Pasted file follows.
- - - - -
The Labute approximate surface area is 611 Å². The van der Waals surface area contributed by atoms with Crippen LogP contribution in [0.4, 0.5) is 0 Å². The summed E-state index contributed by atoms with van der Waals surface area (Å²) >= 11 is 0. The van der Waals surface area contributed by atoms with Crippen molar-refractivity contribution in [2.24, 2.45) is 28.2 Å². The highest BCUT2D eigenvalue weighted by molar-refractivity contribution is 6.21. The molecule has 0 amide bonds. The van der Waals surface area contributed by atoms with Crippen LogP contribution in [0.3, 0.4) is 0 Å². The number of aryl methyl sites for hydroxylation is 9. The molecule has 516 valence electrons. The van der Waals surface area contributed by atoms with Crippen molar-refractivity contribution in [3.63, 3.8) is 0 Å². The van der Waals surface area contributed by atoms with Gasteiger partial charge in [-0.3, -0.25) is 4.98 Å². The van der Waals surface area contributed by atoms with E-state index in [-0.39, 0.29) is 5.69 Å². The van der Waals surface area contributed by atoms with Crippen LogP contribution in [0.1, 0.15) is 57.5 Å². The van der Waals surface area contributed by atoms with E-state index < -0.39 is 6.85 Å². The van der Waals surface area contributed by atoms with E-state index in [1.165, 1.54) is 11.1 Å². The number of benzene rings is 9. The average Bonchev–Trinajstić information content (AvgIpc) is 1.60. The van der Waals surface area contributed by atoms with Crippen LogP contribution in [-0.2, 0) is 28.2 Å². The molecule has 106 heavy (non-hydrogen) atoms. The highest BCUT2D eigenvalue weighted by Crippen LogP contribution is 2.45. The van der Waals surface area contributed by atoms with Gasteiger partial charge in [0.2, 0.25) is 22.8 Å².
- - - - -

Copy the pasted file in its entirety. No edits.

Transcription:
The Labute approximate surface area is 611 Å². The van der Waals surface area contributed by atoms with Crippen LogP contribution in [0.4, 0.5) is 0 Å². The summed E-state index contributed by atoms with van der Waals surface area (Å²) >= 11 is 0. The van der Waals surface area contributed by atoms with Crippen molar-refractivity contribution in [2.24, 2.45) is 28.2 Å². The highest BCUT2D eigenvalue weighted by molar-refractivity contribution is 6.21. The molecule has 0 amide bonds. The van der Waals surface area contributed by atoms with Crippen LogP contribution in [0.3, 0.4) is 0 Å². The number of aryl methyl sites for hydroxylation is 9. The molecule has 516 valence electrons. The van der Waals surface area contributed by atoms with Crippen molar-refractivity contribution in [3.63, 3.8) is 0 Å². The van der Waals surface area contributed by atoms with Gasteiger partial charge in [-0.3, -0.25) is 4.98 Å². The van der Waals surface area contributed by atoms with E-state index in [-0.39, 0.29) is 5.69 Å². The van der Waals surface area contributed by atoms with Crippen LogP contribution in [0.1, 0.15) is 57.5 Å². The van der Waals surface area contributed by atoms with E-state index < -0.39 is 6.85 Å². The van der Waals surface area contributed by atoms with E-state index in [1.165, 1.54) is 11.1 Å². The number of benzene rings is 9. The average Bonchev–Trinajstić information content (AvgIpc) is 1.60. The van der Waals surface area contributed by atoms with Crippen LogP contribution in [-0.2, 0) is 28.2 Å². The molecule has 106 heavy (non-hydrogen) atoms. The highest BCUT2D eigenvalue weighted by Crippen LogP contribution is 2.45. The van der Waals surface area contributed by atoms with Gasteiger partial charge in [0.2, 0.25) is 22.8 Å².